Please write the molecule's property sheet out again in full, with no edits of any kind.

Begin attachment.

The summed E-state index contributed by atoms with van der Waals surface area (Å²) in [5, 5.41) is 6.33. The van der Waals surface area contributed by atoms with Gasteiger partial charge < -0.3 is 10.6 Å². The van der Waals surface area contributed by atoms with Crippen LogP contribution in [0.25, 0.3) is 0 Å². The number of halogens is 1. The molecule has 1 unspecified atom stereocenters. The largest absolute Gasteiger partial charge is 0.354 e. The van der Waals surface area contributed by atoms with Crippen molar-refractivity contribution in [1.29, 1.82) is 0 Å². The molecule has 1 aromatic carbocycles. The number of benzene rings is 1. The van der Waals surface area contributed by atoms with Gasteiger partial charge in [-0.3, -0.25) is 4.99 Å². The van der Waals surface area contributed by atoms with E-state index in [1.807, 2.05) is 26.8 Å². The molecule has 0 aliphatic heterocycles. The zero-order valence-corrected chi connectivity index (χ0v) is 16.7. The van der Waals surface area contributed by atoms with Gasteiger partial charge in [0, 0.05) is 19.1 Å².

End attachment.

The summed E-state index contributed by atoms with van der Waals surface area (Å²) in [5, 5.41) is 6.33. The van der Waals surface area contributed by atoms with Gasteiger partial charge < -0.3 is 10.6 Å². The van der Waals surface area contributed by atoms with Crippen LogP contribution in [0.25, 0.3) is 0 Å². The number of halogens is 1. The molecule has 1 unspecified atom stereocenters. The largest absolute Gasteiger partial charge is 0.354 e. The van der Waals surface area contributed by atoms with Crippen molar-refractivity contribution in [1.29, 1.82) is 0 Å². The molecule has 1 aromatic carbocycles. The number of benzene rings is 1. The van der Waals surface area contributed by atoms with Gasteiger partial charge in [-0.3, -0.25) is 4.99 Å². The van der Waals surface area contributed by atoms with E-state index in [1.807, 2.05) is 26.8 Å². The molecule has 0 aliphatic heterocycles. The zero-order valence-corrected chi connectivity index (χ0v) is 16.7. The van der Waals surface area contributed by atoms with Gasteiger partial charge in [0, 0.05) is 19.1 Å².